News Article | December 20, 2016
Site: www.eurekalert.org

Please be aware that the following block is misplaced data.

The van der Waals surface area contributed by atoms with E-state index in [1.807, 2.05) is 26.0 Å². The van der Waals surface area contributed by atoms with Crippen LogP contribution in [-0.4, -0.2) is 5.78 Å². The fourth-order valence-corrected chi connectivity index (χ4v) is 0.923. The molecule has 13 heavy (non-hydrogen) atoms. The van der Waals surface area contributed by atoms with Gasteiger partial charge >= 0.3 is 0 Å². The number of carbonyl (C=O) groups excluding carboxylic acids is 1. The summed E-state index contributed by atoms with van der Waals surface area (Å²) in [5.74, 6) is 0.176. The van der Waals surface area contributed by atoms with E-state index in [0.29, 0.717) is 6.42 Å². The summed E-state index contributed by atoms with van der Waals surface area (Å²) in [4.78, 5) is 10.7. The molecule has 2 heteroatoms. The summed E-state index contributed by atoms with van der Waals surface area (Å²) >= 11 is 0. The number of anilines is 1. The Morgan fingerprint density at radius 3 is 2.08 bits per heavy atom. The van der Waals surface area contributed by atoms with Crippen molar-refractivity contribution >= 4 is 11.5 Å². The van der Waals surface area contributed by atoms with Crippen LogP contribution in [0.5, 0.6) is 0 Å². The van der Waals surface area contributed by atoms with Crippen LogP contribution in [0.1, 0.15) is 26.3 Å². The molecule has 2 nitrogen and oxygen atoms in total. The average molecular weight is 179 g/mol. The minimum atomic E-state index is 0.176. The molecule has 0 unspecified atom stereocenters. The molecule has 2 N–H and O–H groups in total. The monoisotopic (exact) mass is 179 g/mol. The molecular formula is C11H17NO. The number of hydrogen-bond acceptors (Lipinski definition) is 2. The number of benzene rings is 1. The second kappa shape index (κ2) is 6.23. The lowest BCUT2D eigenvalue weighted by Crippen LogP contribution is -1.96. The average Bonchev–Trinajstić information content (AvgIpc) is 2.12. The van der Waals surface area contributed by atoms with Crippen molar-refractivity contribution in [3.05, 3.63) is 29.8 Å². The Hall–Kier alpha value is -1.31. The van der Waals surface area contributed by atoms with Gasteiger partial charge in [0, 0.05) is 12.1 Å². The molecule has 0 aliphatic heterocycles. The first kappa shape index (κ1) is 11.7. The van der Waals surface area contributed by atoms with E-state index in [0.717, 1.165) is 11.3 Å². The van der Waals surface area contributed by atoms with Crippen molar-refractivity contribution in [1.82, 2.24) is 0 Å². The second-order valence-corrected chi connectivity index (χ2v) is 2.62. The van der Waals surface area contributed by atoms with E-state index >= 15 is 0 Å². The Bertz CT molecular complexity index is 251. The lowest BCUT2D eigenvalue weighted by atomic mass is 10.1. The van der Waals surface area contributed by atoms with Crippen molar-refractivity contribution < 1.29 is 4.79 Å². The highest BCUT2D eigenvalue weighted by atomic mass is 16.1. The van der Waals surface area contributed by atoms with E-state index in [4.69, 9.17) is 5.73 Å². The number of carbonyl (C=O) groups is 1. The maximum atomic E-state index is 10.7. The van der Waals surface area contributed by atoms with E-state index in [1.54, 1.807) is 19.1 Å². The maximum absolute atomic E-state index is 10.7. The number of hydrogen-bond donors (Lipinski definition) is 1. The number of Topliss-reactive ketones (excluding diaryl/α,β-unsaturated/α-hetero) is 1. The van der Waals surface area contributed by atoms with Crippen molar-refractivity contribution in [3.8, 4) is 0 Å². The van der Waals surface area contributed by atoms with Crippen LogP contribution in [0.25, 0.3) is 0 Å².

DALLAS - Dec. 20, 2016 - UT Southwestern Medical Center researchers have invented a transistor-like threshold sensor that can illuminate cancer tissue, helping surgeons more accurately distinguish cancerous from normal tissue. In this latest study, researchers were able to demonstrate the ability of the nanosensor to illuminate tumor tissue in multiple mouse models. The study is published in Nature Biomedical Engineering. "We synthesized an imaging probe that stays dark in normal tissues but switches on like a light bulb when it reaches solid tumors. The purpose is to allow surgeons to see tumors better during surgery," said senior author Dr. Jinming Gao, Professor of Oncology, Pharmacology and Otolaryngology with the Harold C. Simmons Comprehensive Cancer Center. The nanosensor amplifies pH signals in tumor cells to more accurately distinguish them from normal cells. "Cancer is a very diverse set of diseases, but it does have some universal features. Tumors do not have the same pH as normal tissue. Tumors are acidic, and they secrete acids into the surrounding tissue. It's a very consistent difference and was discovered in the 1920's," said Dr. Baran Sumer, Associate Professor of Otolaryngology, and co-senior author of the study. The researchers hope the improved surgical technology can eventually benefit cancer patients in multiple ways. "This new digital nanosensor-guided surgery potentially has several advantages for patients, including more accurate removal of tumors, and greater preservation of functional normal tissues," said Dr. Sumer. "These advantages can improve both survival and quality of life." For example, this technology may help cancer patients who face side effects such as incontinence after rectal cancer surgery. "The new technology also can potentially assist radiologists by helping them to reduce false rates in imaging, and assist cancer researchers with non-invasive monitoring of drug responses," said Dr. Gao. According to the National Cancer Institute, there are 15.5 million cancer survivors in the U.S., representing 4.8 percent of the population. The number of cancer survivors is projected to increase by 31 percent, to 20.3 million, by 2026. Dr. Sumer and Dr. Gao were joined in this study by Dr. Gang Huang, Instructor of Pharmacology; Dr. Xian-Jin Xie, Professor of Clinical Sciences; Dr. Rolf Brekken, Professor of Surgery and Pharmacology and an Effie Marie Cain Research Scholar; and Dr. Xiankai Sun, Director of Cyclotron and Radiochemistry Program in Department of Radiology and Advanced Imaging Research Center, Associate Professor of Radiology, and holder of the Dr. Jack Krohmer Professorship in Radiation Physics; Dr. Joel Thibodeaux, Assistant Professor of Pathology and Director of Cytopathology, Parkland Memorial Hospital. Additional UT Southwestern researchers who contributed to the study include: Dr. Tian Zhao, Dr. Xinpeng Ma, Mr. Yang Li, Dr. Zhiqiang Lin, Dr. Min Luo, Dr. Yiguang Wang, Mr. Shunchun Yang and Ms. Zhiqun Zeng in the Harold C. Simmons Comprehensive Cancer Center; and Dr. Saleh Ramezani in the Department of Radiology. Dr. Gao and Dr. Sumer are scientific co-founders of OncoNano Medicine, Inc. The authors declare competing financial interests in the full-text of the Nature Biomedical Engineering article. UT Southwestern Medical Center has licensed the technology to OncoNano Medicine and has a financial interest in the research described in the article. Funding for the project includes grants from the Cancer Prevention and Research Institute of Texas. Dr. Gao and Dr. Sumer are investigators for two Academic Research grants and OncoNano Medicine was the recipient of a CPRIT Product Development Research grant. Research reported in this press release was supported by the National Cancer Institute under Award Number R01 CA192221 and the National Institute of Biomedical Imaging and Bioengineering of the National Institutes of Health. The content is solely the responsibility of the authors and does not necessarily represent the official views of the National Institutes of Health. The Harold C. Simmons Comprehensive Cancer Center is the only NCI-designated Comprehensive Cancer Center in North Texas and one of just 47 NCI-designated Comprehensive Cancer Centers in the nation. Simmons Cancer Center includes 13 major cancer care programs. In addition, the Center's education and training programs support and develop the next generation of cancer researchers and clinicians. Simmons Cancer Center is among only 30 U.S. cancer research centers to be designated by the NCI as a National Clinical Trials Network Lead Academic Participating Site. UT Southwestern, one of the premier academic medical centers in the nation, integrates pioneering biomedical research with exceptional clinical care and education. The institution's faculty includes many distinguished members, including six who have been awarded Nobel Prizes since 1985. The faculty of almost 2,800 is responsible for groundbreaking medical advances and is committed to translating science-driven research quickly to new clinical treatments. UT Southwestern physicians provide medical care in about 80 specialties to more than 100,000 hospitalized patients and oversee approximately 2.2 million outpatient visits a year. This news release is available on our website at http://www. . To automatically receive news releases from UT Southwestern via email, subscribe at http://www.